Friday, 27 May 2011
Mladic arrest: Green light for Serbia in EU
Mladic led the Bosnian Serb military force when that country was rocked by its religious civil war from 1992 to 1995 between the Catholic Croats, Muslim Bosniaks and Orthodox Serbs. He orchestrated not only the brutal three year siege of the capital Sarajevo but also the Srebrenica Massacre, where 8,000 Muslim men and boys were systematically slaughtered by Serb forces. He was indicted in asentia for crimes against humanity after the war, but he was harbored by the Serbs until 2002 when the country said it would cooperate with the international criminal court in The Hague. He then went into a sort of 'hiding in plain site'. He was spotted often at weddings and football games and even filmed at them. This despite a $5 million dollar reward for information leading to his capture.
survey taken earlier this month, a week before the capture, showed that 78% of Serbs would not report Mladic to the authorities if they saw him. Only 34% said they would approve of Mladić's arrest, while 40% believe he is a hero. With this kind of attitude by the public, it's not surprising that successive Serbian governments have failed to aggressively search for him, even though his arrest has been a precondition for Serbia beginning accession talks with the EU.
But in 2008 Serbians elected a pro-EU president into office, in an election that sometimes seemed like a referendum on EU membership. When Boris Tadic beat out his pro-Russian rival, it was a signal to Brussels that Serbia had chosen the EU path. And yet it still took Tadic three years to arrest Mladic. And he announced the arrest just as the EU's foreign policy chief was arriving in Belgrade. So when exactly did the Serbian authorities arrest Mladic, and why did they wait until Ashton's arrival to announce it? And perhaps more importantly, how long before the arrest did the Serbian authorities know his location?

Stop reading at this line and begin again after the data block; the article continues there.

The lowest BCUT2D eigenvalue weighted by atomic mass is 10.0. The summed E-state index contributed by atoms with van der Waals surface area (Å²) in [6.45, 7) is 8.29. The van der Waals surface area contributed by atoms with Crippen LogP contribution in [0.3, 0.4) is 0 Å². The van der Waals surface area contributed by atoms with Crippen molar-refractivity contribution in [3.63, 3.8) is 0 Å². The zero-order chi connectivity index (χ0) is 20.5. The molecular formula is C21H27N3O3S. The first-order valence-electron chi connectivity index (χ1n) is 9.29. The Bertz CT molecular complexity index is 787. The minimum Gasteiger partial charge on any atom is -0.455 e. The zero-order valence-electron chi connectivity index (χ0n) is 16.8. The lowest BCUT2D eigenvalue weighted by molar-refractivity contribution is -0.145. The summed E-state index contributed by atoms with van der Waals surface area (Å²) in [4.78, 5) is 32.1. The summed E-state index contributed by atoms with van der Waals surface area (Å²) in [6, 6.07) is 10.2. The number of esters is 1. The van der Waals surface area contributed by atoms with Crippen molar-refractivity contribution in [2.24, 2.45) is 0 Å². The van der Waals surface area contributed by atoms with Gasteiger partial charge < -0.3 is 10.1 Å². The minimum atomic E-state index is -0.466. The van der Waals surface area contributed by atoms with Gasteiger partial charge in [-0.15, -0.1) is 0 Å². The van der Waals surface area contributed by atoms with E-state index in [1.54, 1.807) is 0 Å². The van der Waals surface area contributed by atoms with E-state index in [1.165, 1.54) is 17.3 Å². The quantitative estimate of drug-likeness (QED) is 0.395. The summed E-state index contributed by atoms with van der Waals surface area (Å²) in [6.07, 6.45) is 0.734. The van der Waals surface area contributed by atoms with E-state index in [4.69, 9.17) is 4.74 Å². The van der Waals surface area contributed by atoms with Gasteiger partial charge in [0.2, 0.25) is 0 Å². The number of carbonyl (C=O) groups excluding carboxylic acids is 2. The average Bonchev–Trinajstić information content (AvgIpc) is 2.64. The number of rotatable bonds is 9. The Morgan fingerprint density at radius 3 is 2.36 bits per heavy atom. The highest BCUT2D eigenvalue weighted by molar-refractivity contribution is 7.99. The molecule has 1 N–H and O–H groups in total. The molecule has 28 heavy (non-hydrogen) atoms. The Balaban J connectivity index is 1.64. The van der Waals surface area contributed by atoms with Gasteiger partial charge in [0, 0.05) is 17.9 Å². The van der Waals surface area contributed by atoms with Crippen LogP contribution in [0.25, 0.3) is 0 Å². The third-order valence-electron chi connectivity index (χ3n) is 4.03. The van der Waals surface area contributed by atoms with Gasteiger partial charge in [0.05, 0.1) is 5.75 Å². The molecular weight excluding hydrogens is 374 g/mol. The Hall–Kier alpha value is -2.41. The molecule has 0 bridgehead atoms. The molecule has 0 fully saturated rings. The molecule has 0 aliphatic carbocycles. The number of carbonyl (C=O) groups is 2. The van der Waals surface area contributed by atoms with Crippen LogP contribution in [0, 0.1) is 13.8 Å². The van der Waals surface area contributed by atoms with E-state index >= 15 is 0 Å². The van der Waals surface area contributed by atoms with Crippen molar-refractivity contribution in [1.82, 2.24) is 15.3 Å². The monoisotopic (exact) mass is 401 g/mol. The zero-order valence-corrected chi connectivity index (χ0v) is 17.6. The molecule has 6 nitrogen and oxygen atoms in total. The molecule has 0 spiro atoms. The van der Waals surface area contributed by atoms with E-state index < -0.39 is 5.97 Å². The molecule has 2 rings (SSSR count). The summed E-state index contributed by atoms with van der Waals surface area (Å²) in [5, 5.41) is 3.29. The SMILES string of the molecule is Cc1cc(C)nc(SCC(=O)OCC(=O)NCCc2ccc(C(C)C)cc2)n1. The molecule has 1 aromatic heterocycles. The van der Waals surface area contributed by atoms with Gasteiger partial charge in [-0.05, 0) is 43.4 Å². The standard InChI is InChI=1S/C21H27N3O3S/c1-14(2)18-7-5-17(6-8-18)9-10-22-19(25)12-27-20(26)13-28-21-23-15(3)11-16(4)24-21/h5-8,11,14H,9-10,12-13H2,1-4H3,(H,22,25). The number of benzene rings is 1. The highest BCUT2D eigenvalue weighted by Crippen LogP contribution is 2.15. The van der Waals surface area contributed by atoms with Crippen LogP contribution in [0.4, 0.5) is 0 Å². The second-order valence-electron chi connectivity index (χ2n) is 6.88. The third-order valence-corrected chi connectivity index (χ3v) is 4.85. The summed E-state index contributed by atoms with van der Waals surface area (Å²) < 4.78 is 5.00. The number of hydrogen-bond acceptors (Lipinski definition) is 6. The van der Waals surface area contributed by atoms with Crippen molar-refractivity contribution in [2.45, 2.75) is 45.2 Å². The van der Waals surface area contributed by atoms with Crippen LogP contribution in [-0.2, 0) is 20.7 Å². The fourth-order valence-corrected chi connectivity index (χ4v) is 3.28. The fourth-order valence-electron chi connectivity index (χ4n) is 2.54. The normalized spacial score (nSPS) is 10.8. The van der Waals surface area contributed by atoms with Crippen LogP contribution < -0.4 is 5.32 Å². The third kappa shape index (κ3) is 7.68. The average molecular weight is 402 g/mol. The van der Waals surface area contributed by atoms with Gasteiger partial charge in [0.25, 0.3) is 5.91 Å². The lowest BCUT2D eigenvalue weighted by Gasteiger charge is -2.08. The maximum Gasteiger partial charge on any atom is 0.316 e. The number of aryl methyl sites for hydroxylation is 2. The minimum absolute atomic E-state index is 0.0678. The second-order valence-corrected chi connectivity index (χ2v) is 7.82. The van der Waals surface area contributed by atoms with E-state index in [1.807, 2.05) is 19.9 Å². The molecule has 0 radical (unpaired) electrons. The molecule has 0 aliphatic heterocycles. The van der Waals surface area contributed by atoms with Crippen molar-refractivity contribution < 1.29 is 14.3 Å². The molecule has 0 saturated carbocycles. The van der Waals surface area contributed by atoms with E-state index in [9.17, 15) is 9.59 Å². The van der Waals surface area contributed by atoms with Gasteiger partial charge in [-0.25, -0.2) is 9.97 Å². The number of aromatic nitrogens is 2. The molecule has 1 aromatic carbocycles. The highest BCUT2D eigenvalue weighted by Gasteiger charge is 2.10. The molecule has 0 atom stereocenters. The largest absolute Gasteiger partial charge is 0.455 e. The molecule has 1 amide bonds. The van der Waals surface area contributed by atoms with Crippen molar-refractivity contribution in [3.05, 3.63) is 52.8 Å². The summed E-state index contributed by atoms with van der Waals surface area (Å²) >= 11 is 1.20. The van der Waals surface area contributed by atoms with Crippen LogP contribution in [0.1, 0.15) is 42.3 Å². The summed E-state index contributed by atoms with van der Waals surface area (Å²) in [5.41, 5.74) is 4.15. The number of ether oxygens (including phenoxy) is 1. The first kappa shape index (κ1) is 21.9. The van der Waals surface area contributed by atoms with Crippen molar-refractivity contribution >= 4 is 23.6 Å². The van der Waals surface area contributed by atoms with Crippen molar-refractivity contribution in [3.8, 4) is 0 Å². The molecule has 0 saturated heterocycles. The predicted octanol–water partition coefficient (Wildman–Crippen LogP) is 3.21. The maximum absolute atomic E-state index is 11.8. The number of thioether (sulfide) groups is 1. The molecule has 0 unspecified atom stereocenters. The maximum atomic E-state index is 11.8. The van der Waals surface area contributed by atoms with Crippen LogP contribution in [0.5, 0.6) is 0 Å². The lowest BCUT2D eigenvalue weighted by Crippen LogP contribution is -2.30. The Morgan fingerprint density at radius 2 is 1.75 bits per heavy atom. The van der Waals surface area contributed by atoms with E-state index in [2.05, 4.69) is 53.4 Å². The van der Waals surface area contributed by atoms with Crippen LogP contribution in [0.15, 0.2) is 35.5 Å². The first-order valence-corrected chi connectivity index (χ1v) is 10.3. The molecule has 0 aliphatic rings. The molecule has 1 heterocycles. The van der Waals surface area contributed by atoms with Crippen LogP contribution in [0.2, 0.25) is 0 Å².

After the arrest was announced yesterday, Serbian authorities tightened security and banned public gatherings throughout the country. In Novi Sad, riot police had to block hundreds of demonstrators who attempted to break into the headquarters of the ruling Democratic Party. In the town where Mladic was arrested residents expressed support of Mladić to the media and waved Serbian and Russian flags.
dropped their objections to the unofficial opening of these talks in 2009. But any eventual accession is likely a long way off, perhaps as long as ten years. Croatia is set to join the bloc next year, and an eventual membership for Bosnia is envisioned. But as the public reaction in Serbia to Mladic's arrest shows, emotions about the Balkan wars here are still raw. Even though the accession talks may start now, in five years the Serbian people could elect an anti-EU government and the talks could collapse. Serbia joining the EU is anything but a fait accompli.
There are still huge questions about what EU membership for the Western Balkan countries will bring. Will mutual EU membership make another war between them an impossibility and heal old wounds like it did for Western Europe in the decades after World War II? Or will the expansion of the EU to the Western Balkans open up a can of worms the EU is diplomatically ill-equipped to deal with? Only time will tell.